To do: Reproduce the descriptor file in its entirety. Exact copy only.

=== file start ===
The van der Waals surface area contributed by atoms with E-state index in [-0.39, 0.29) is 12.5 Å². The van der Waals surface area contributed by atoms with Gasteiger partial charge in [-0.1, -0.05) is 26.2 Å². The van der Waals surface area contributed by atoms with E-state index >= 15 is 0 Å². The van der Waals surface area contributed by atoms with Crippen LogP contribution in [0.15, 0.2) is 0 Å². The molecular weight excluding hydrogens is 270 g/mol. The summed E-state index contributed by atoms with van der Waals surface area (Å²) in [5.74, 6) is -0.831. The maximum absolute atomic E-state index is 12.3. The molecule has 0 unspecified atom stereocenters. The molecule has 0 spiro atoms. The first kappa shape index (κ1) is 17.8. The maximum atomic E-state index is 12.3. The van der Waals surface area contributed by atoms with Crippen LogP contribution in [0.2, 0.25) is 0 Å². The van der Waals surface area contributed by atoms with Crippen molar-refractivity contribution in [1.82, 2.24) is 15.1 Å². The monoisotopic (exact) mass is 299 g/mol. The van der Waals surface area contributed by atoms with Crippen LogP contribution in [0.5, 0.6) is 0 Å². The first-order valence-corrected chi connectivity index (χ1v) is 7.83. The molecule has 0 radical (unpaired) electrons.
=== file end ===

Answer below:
The van der Waals surface area contributed by atoms with E-state index in [-0.39, 0.29) is 12.5 Å². The van der Waals surface area contributed by atoms with Gasteiger partial charge in [-0.1, -0.05) is 26.2 Å². The van der Waals surface area contributed by atoms with E-state index >= 15 is 0 Å². The van der Waals surface area contributed by atoms with Crippen LogP contribution in [0.15, 0.2) is 0 Å². The molecular weight excluding hydrogens is 270 g/mol. The summed E-state index contributed by atoms with van der Waals surface area (Å²) in [5.74, 6) is -0.831. The maximum absolute atomic E-state index is 12.3. The molecule has 0 unspecified atom stereocenters. The molecule has 0 spiro atoms. The first kappa shape index (κ1) is 17.8. The maximum atomic E-state index is 12.3. The van der Waals surface area contributed by atoms with Crippen LogP contribution in [0.2, 0.25) is 0 Å². The van der Waals surface area contributed by atoms with Crippen molar-refractivity contribution in [1.82, 2.24) is 15.1 Å². The monoisotopic (exact) mass is 299 g/mol. The van der Waals surface area contributed by atoms with Crippen LogP contribution in [0.5, 0.6) is 0 Å². The first-order valence-corrected chi connectivity index (χ1v) is 7.83. The molecule has 0 radical (unpaired) electrons.